For those who are not performing in the concert this year, please still come and support us! Tickets are available for sale from December 15, 2011 at any Urbtix ticketing office. Or you can purchase them through me, thank you.




Teresa Wong

Teresa Wong & Anisia Wong: Sleigh Ride

[anti-rclick]December 25, 2011

Teresa Wong & Anisia Wong plays a piano duet version of the famous christmas song “Sleigh Ride”.


This is a video with some lovely students’ clips. I am sorry if I didn’t put your clips in it, there are just so many of you! I treasure every single one of you students all the same. Merry Christmas and Happy Holiday to You All, Students and Friends!

[qt:http://teresawong.dyndns.org:9001/video/sleighride.m4v 640 360]



Teresa Wong


Note: For better viewing experience, please click on the post’s title and have the video mostly or fully loaded before you start watching it.
注:為了更好的視覺體驗,請點擊這篇文章的標題和等待視像大部分或完全下載後再開始收看。



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“The Art of Practicing”

[anti-rclick]December 19, 2011


The following quotes are selected from Madeline Bruser, “The Art of Practicing”


‎”One of the greatest challenge of making music is to maintain some cool in the heat of our passion and joy. It is easy to become impatient when it takes us longer to learn a beautiful piece than we would like. We ache to get it in our fingers, our voice, our body, to make physical contact with the music we love. This longing is our greatest asset. It is our communicative energy. It is the raw, throbbing energy of the heart.”


“Passion, confidence, and vulnerability are evidence of musical talent. If music were not in our blood, we wouldn’t have such strong feelings. Countless times students ask, “Do you think I have talent? Do you think I’ll be able to play well?” Each person’s talent is unique, and some are more gifted than others, but an intense desire to play well indicates that music is already inside the person, pressing toward the surface and needing to come out. Know this, and take heart from it as you make your particular journey with music.”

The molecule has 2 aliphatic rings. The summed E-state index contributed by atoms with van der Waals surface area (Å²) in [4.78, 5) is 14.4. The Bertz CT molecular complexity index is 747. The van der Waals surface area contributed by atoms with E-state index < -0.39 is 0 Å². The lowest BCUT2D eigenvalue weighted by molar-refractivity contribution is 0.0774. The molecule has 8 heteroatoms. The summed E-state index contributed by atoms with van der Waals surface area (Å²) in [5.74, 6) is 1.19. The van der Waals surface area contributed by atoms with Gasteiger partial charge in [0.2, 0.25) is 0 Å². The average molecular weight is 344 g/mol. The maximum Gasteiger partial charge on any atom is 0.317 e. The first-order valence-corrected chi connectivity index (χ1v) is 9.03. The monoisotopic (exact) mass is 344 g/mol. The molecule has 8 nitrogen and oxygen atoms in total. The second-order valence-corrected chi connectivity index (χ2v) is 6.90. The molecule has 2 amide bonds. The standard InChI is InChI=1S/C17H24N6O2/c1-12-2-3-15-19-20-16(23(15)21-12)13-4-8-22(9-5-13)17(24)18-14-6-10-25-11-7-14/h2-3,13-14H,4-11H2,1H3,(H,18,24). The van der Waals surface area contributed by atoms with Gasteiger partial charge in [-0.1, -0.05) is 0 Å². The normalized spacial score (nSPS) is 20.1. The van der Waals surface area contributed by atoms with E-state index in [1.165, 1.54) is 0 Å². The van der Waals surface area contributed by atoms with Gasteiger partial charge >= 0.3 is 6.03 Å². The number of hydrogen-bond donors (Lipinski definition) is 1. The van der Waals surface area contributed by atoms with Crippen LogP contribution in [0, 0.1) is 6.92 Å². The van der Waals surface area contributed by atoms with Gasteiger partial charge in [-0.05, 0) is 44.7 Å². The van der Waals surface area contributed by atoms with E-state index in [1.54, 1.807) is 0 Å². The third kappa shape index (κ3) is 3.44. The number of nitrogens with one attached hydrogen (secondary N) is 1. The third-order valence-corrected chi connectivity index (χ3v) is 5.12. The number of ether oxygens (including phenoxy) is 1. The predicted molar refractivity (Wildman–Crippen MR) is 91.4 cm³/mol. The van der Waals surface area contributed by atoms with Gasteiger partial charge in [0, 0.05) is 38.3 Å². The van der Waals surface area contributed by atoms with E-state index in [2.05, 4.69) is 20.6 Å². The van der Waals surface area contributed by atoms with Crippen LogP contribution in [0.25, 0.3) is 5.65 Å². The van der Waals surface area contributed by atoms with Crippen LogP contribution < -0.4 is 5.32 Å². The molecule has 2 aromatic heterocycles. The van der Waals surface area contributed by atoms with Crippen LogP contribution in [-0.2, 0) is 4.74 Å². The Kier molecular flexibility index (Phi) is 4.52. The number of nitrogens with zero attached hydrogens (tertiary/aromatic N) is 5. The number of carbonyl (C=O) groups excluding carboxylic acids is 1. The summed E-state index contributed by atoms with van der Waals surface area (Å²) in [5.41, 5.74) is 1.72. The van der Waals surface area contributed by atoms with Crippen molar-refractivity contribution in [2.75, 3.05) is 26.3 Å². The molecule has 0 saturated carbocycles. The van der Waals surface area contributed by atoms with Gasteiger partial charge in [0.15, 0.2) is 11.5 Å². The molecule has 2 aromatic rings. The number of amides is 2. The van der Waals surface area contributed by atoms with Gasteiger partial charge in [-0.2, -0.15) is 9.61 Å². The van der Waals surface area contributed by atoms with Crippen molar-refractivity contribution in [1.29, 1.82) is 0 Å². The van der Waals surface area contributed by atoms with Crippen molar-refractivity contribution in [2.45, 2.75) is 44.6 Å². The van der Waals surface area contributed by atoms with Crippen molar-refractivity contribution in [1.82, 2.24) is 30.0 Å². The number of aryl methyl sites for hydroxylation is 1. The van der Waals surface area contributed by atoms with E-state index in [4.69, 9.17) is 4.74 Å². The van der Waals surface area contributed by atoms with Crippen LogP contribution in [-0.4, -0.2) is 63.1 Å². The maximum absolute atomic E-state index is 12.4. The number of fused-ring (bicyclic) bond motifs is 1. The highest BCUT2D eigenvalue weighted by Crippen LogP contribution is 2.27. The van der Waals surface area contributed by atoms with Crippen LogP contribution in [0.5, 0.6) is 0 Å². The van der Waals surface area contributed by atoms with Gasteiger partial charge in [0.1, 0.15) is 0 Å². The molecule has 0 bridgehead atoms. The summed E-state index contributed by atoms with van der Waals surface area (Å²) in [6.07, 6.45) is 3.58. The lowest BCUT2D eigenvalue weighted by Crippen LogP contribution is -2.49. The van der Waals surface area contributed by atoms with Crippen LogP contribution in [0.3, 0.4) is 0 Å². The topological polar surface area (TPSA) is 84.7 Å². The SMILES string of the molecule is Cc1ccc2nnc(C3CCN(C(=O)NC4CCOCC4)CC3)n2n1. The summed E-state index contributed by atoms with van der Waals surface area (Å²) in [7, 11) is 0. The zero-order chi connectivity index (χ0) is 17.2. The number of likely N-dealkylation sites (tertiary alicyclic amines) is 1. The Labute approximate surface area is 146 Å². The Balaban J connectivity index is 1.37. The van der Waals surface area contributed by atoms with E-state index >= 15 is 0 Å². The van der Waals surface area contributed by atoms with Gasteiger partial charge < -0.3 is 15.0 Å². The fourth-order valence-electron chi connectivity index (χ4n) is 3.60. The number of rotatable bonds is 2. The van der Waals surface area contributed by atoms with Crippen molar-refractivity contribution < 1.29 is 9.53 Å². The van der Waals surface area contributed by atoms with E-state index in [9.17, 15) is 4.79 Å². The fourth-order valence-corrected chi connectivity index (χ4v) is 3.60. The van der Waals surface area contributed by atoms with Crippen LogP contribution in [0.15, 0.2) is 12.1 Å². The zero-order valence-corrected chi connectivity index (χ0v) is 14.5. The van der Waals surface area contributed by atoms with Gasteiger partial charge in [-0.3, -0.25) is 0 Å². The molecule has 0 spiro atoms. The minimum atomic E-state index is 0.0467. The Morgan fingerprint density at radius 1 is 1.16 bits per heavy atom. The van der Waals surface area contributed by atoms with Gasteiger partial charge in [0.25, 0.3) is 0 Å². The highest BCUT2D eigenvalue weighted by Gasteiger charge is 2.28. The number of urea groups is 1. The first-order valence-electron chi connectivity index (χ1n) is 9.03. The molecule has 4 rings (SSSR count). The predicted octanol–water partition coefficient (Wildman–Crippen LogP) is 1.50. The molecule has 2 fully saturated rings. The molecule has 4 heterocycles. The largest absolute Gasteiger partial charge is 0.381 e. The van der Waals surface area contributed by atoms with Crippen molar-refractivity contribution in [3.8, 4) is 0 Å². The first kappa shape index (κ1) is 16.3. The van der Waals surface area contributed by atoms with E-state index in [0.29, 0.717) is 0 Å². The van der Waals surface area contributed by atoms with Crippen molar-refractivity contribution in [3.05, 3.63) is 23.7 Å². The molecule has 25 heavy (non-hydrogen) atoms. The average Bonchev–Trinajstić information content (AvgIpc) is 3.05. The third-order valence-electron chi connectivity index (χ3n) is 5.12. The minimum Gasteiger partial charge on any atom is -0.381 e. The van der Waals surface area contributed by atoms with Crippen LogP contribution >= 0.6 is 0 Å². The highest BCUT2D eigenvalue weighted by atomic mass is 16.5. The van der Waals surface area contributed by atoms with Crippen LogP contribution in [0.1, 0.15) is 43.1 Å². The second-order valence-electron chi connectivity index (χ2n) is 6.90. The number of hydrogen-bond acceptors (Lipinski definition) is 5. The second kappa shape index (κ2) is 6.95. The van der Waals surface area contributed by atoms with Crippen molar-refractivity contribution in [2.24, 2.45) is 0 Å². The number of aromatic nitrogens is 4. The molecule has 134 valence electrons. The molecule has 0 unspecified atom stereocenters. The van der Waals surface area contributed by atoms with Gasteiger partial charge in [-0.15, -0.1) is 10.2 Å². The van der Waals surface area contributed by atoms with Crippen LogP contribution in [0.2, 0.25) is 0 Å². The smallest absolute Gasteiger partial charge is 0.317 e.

‎” Once, when the conductor Arthuro Toscanini and the cellist Gregor Piatigorsky were about to go onstage to perform together, one of them said to the other, “How are you feeling?” “Terrible,” he answered, “because I’m no good.” “I’m not any good either,” the first said, “But we’re no worse than the rest of them. Let’s go.” Realizing that great, famous artists have such doubts can help you relax. ”


‎”If you practice allowing the environment into your mind, it becomes part of your everyday experience. You get used to having a vivid awareness of the environment, and it ceases to be threatening. It becomes a nurturing, fertile situation in which you can relax and then focus on your activity at the same time. As long as you focus primarily on what you’re doing in that space, you can afford to feel the energy around you.


“Openness to the environment allows more communication with an audience. Some performers protect themselves from the fear of performing by pretending the audience isn’t there or by trying to ignore everyone. Instead, you can include them into your performance. They will feel the difference, and the music you make will have more vitality.”




Teresa Wong